The Six Dimensions of Sound
Sound connects us. It's one of the first senses we develop in the womb and one of the most powerful ways we connect with one another.
Hearing is our fastest sense. The human body can hear faster than it can see, taste or smell. Once a sound wave reaches your ear, your brain can recognize it in just 0.05 seconds. That's 10X faster than the blink of an eye. On top of that, ears are constantly active—you can't really switch them off unless you shove a plug into them.
Sound is one of the primary ways we create meaning—which has the power to inspire an emotional and physiological response to create a lasting impression.
Sound is closely tied to memory. Think about it—that's why we put the 26 letters of the alphabet to the tune of "Twinkle, Twinkle, Little Star", making the ABCs easier to learn and remember. This also explains why we still have that jingle stuck in our head (hello, earworms).
Sound has the power to carry, manipulate, and amplify meaning. It can influence how we perceive the world.
Crossmodal effects also work with spicy foods. "Spicy sounds" are higher in pitch, faster in tempo and high in distortion. Audio is already used as a flavor enhancer. Sainsbury's in London has a playlist specially composed to heighten the tastes of a special range of cheese.
Sound builds character. It reflects and communicates who we are. Just a few notes can define a hero, villain, and a brand.
Did you know that babies cry with an accent? A study from Würzburg University in Germany suggests that French babies were more likely to raise the pitch of the ends of their cries, similar to a French speaker's accent. The pitch of German babies' cries went down, consistent to a German speaker's accent.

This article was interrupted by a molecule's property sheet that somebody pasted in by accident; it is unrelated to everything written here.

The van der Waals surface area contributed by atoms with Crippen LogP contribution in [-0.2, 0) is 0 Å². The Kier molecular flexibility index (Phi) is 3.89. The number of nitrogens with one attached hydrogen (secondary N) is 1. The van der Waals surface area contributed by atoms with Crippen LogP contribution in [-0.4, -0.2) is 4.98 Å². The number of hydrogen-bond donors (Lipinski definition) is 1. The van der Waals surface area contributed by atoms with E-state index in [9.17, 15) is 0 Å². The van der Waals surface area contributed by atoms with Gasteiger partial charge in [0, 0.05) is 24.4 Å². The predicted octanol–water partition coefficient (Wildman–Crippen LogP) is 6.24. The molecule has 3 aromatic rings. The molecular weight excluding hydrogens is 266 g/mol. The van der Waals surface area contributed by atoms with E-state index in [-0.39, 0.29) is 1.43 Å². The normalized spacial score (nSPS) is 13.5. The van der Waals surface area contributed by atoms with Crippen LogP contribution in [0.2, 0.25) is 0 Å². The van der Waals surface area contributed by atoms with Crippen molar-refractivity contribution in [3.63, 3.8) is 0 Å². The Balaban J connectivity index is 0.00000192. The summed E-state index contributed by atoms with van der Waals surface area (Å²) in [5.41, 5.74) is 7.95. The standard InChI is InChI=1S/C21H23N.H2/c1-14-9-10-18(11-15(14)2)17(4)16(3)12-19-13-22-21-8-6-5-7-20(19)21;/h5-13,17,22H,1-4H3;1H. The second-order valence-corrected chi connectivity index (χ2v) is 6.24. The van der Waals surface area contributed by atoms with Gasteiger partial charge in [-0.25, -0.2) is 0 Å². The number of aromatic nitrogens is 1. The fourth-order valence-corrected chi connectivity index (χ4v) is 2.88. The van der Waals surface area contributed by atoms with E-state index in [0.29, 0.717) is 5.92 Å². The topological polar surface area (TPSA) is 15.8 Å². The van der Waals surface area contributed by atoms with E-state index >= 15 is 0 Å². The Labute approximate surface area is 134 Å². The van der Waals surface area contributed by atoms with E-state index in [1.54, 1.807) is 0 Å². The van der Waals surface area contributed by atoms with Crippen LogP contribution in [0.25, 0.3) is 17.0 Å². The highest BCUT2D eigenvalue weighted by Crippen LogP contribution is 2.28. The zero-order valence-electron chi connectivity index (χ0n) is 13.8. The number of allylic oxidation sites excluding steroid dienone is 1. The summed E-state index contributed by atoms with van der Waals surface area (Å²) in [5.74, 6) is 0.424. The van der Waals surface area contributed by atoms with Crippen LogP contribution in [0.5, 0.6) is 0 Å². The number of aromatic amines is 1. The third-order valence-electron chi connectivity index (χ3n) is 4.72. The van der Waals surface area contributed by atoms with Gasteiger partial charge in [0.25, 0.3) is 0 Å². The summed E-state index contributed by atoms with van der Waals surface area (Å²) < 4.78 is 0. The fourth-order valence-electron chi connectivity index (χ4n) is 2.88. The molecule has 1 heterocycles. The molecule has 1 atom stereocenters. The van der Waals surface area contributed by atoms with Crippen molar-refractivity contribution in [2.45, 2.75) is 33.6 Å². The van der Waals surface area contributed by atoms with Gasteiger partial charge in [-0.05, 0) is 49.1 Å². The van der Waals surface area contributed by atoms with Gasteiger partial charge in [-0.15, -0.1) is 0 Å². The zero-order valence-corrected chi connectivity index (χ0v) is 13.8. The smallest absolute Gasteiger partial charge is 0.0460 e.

Chimes, dings, beeps, and alarms—sound can inspire us to take action and respond. It's instinctual and operates at a subconscious level.
The average person hears about 100 alarms every day—telling us to wake up, respond to a message or to put on a seatbelt. Too many alarms and we might be at risk of alarm fatigue, becoming desensitized to the point that we ignore them. Places like hospitals are working to correct this trend.
Sound evokes vivid mental imagery that is specific to each unique life experience. Creating "theater of the mind."
Scientists studying brain processes involved in sight have found that the visual cortex uses information gleaned from our ears as well as our eyes. Because sounds create visual imagery, mental images, and automatic projections, what we hear gives meaning to what we see. Changing the sound changes the story.
This site has been adapted from an in-depth audio experience workshop lead by Pandora's Studio Resonate. For inquiries about how Studio Resonate can help you build and tackle your audio strategy, reach out.
Head over to Studio Resonate to find the latest updates, insights, and best practices on a brand's sonic strategy and audio advertising.
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